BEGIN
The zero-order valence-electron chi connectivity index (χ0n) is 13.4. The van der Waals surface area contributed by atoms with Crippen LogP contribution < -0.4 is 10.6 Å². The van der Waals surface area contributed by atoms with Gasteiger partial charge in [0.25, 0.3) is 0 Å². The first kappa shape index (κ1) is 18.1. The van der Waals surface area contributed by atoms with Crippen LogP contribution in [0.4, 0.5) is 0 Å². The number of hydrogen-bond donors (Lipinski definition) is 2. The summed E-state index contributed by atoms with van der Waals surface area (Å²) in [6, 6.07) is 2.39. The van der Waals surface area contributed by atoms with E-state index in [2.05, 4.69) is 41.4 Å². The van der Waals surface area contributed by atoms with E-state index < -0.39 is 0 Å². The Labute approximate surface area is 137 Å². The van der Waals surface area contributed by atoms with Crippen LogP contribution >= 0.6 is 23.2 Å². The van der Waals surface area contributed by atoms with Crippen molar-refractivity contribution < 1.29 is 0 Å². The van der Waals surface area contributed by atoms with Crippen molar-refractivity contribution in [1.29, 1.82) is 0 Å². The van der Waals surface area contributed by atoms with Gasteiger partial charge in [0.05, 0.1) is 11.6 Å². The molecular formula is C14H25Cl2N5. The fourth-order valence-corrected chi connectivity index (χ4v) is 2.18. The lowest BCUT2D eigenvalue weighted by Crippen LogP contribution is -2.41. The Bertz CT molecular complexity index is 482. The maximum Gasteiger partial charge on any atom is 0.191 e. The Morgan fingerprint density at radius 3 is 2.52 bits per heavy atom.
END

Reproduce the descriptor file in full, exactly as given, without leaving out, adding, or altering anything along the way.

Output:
The zero-order valence-electron chi connectivity index (χ0n) is 13.4. The van der Waals surface area contributed by atoms with Crippen LogP contribution < -0.4 is 10.6 Å². The van der Waals surface area contributed by atoms with Gasteiger partial charge in [0.25, 0.3) is 0 Å². The first kappa shape index (κ1) is 18.1. The van der Waals surface area contributed by atoms with Crippen LogP contribution in [0.4, 0.5) is 0 Å². The number of hydrogen-bond donors (Lipinski definition) is 2. The summed E-state index contributed by atoms with van der Waals surface area (Å²) in [6, 6.07) is 2.39. The van der Waals surface area contributed by atoms with E-state index in [2.05, 4.69) is 41.4 Å². The van der Waals surface area contributed by atoms with E-state index < -0.39 is 0 Å². The Labute approximate surface area is 137 Å². The van der Waals surface area contributed by atoms with Crippen LogP contribution >= 0.6 is 23.2 Å². The van der Waals surface area contributed by atoms with Crippen molar-refractivity contribution < 1.29 is 0 Å². The van der Waals surface area contributed by atoms with Crippen molar-refractivity contribution in [1.29, 1.82) is 0 Å². The van der Waals surface area contributed by atoms with Gasteiger partial charge in [0.05, 0.1) is 11.6 Å². The molecular formula is C14H25Cl2N5. The fourth-order valence-corrected chi connectivity index (χ4v) is 2.18. The lowest BCUT2D eigenvalue weighted by Crippen LogP contribution is -2.41. The Bertz CT molecular complexity index is 482. The maximum Gasteiger partial charge on any atom is 0.191 e. The Morgan fingerprint density at radius 3 is 2.52 bits per heavy atom.